Israel on Wednesday froze the planned handover of West Bank (search) towns to the Palestinians, accusing Palestinian security forces of failing to honor commitments to disarm militants in areas already under their control.

In the West Bank, two Palestinian youths were shot dead by Israeli soldiers. The developments strained the already tense cease-fire.

Palestinian officials called the decision to stop the handover of towns "unfortunate" and said they had struck a deal to collect militants' weapons, despite a top commander's announcement Wednesday that he has no plans to disarm the gunmen by force.

Israeli military officials said about 300 Palestinians threw rocks and iron bars at soldiers, who fired warning shots in the air before shooting at the Palestinians.

The Palestinian Authority (search) issued a statement calling the killings a violation of the cease-fire. The truce, declared Feb. 8, has considerably reduced violence, but isolated incidents continue.

Under the cease-fire agreement, Israel pledged to pull its forces out of five West Bank towns, while the Palestinians promised to disarm militants. Israel has pulled out of only two towns, Jericho and Tulkarem, while holding back from leaving Qalqiliya, Bethlehem and Ramallah (search).

Israel has repeatedly said it is not moving forward because the Palestinians have failed to crack down on gunmen in these areas. During Wednesday's meeting of the Security Cabinet, a group of senior government ministers, Mofaz confirmed he has frozen the process, participants said.

Mofaz decided on the freeze "because the thing most central to us — that terror activity will not be launched from any town we hand over — was agreed to but not implemented" by the Palestinians, Interior Minister Ophir Pines-Paz told Israel TV.

Israel remains committed to carrying out the handovers in the future, Pines-Paz added.

Senior Palestinian negotiator Saeb Erekat called the Israeli move "a very unfortunate approach and decision." He said the Palestinians have been in touch with militants wanted by Israel and received pledges for them to halt violence.

Israel and the United States have repeatedly demanded that the Palestinian Authority dismantle the armed groups. Those calls increased after the Palestinians released a Hamas militant this week, just hours after arresting him with a rocket launcher and other weapons.

"The Palestinians cannot continue the process of a 'revolving door,' making apparent arrests and releasing them," said Raanan Gissin, a spokesman for Israeli Prime Minister Ariel Sharon. "No one is going to take seriously the Palestinian police or legal authorities if this is going to be their practice."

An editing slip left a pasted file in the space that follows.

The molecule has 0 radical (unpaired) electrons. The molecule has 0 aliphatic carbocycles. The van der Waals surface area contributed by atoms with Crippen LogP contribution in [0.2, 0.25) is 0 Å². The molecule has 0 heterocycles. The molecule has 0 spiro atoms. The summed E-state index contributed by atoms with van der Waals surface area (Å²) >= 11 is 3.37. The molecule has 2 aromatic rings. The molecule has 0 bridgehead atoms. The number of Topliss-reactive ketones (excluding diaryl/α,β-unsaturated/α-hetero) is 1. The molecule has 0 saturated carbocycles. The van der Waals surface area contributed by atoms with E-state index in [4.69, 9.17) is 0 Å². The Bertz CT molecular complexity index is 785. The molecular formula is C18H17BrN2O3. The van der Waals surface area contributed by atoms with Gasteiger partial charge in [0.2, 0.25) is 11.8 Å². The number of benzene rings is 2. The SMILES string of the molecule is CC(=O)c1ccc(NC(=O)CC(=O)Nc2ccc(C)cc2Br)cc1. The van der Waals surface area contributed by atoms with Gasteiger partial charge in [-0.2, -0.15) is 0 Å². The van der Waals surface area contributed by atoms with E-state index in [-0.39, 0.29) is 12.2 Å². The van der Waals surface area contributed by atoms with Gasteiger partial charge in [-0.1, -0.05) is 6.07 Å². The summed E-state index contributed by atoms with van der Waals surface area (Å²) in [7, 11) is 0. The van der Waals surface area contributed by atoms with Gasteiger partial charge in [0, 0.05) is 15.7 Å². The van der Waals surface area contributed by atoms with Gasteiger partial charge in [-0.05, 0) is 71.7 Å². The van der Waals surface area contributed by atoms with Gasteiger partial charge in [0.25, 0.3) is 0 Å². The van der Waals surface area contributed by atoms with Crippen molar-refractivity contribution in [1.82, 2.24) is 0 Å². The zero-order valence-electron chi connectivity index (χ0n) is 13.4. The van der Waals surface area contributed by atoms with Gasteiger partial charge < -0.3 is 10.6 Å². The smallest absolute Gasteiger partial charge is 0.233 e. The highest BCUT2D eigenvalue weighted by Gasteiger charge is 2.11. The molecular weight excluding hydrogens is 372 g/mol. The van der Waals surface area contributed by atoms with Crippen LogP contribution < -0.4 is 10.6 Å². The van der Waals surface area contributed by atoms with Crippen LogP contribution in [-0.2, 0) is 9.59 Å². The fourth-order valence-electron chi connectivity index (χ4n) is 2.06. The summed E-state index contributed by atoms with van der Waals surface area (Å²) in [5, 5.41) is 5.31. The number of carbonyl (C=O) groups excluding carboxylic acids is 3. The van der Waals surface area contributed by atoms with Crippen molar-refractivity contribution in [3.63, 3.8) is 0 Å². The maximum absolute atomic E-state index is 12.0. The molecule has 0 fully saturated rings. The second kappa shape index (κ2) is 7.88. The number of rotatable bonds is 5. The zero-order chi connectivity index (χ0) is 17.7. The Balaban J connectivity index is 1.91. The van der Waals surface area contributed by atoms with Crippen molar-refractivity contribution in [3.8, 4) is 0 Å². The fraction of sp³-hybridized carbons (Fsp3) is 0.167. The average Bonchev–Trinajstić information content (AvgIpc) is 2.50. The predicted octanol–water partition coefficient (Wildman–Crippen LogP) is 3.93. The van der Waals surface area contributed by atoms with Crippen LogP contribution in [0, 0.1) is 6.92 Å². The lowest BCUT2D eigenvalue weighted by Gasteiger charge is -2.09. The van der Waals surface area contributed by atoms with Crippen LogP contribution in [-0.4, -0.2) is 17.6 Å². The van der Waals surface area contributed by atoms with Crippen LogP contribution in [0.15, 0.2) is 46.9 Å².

Palestinian leader Mahmoud Abbas has refused to confront the militants, opting instead for persuasion and compromise.

In Gaza, the new Palestinian security chief in charge of reining in militants said he had no plans to disarm them, though he asked the armed groups not to flaunt their weapons.

"The Palestinian factions know that we have no plan to disarm the resistance and to take their weapons," Abu Shbak told reporters. "We are not going to have any confrontation with anyone."

But a senior commander in Tulkarem said on condition of anonymity that all of the militants in the town agreed to surrender their weapons within 48 hours in exchange for jobs in the Palestinian police force or other government agencies.

A collapse in the cease-fire would complicate Israeli plans to withdraw from the Gaza Strip and four small northern West Bank settlements this summer. Israel already is preparing for the possibility of violence from Jewish settlers and wants to avoid fighting with the Palestinians.

Jewish settlers have overwhelmingly refused to cooperate with the plan, though they have said their resistance will be nonviolent. But with the withdrawal only three months away, the government appears to be growing impatient with the settlers.

On Wednesday, government officials confirmed they had issued an ultimatum to the Gaza settlers: Accept a plan by next week to leave quietly and move en masse to a desirable coastal area in Israel, or the offer could be withdrawn.

A negotiator for the settlers said on condition of anonymity that the settlers would not comply with the ultimatum.